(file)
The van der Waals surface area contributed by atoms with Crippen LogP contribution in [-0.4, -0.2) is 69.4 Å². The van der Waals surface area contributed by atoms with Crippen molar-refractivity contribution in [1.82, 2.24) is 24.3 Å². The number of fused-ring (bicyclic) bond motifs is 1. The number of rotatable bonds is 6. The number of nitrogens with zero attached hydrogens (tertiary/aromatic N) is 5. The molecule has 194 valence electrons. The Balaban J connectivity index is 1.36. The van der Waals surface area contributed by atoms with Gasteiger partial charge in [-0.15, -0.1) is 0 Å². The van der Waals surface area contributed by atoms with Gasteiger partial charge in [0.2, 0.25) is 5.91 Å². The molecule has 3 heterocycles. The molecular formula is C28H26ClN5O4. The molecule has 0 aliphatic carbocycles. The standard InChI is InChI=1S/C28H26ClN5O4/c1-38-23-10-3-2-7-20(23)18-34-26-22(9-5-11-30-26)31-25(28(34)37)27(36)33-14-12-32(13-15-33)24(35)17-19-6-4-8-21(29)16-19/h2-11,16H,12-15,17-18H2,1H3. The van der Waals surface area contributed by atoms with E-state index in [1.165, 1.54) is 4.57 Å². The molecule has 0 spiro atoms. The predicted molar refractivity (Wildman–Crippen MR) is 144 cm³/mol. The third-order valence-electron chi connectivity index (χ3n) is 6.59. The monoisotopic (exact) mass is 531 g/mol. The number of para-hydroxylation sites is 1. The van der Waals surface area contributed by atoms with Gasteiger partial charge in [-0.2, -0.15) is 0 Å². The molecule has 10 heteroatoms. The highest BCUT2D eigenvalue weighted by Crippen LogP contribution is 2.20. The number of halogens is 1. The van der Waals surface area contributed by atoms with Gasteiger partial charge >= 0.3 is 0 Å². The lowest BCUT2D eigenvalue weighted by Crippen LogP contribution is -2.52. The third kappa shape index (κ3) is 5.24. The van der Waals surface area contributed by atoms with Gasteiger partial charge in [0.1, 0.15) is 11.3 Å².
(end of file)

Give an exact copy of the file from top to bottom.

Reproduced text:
The van der Waals surface area contributed by atoms with Crippen LogP contribution in [-0.4, -0.2) is 69.4 Å². The van der Waals surface area contributed by atoms with Crippen molar-refractivity contribution in [1.82, 2.24) is 24.3 Å². The number of fused-ring (bicyclic) bond motifs is 1. The number of rotatable bonds is 6. The number of nitrogens with zero attached hydrogens (tertiary/aromatic N) is 5. The molecule has 194 valence electrons. The Balaban J connectivity index is 1.36. The van der Waals surface area contributed by atoms with Gasteiger partial charge in [-0.15, -0.1) is 0 Å². The van der Waals surface area contributed by atoms with Gasteiger partial charge in [0.2, 0.25) is 5.91 Å². The molecule has 3 heterocycles. The molecular formula is C28H26ClN5O4. The molecule has 0 aliphatic carbocycles. The standard InChI is InChI=1S/C28H26ClN5O4/c1-38-23-10-3-2-7-20(23)18-34-26-22(9-5-11-30-26)31-25(28(34)37)27(36)33-14-12-32(13-15-33)24(35)17-19-6-4-8-21(29)16-19/h2-11,16H,12-15,17-18H2,1H3. The van der Waals surface area contributed by atoms with E-state index in [1.165, 1.54) is 4.57 Å². The molecule has 0 spiro atoms. The predicted molar refractivity (Wildman–Crippen MR) is 144 cm³/mol. The third-order valence-electron chi connectivity index (χ3n) is 6.59. The monoisotopic (exact) mass is 531 g/mol. The number of para-hydroxylation sites is 1. The van der Waals surface area contributed by atoms with Gasteiger partial charge in [-0.2, -0.15) is 0 Å². The molecule has 10 heteroatoms. The highest BCUT2D eigenvalue weighted by Crippen LogP contribution is 2.20. The number of halogens is 1. The van der Waals surface area contributed by atoms with Gasteiger partial charge >= 0.3 is 0 Å². The lowest BCUT2D eigenvalue weighted by Crippen LogP contribution is -2.52. The third kappa shape index (κ3) is 5.24. The van der Waals surface area contributed by atoms with Gasteiger partial charge in [0.1, 0.15) is 11.3 Å².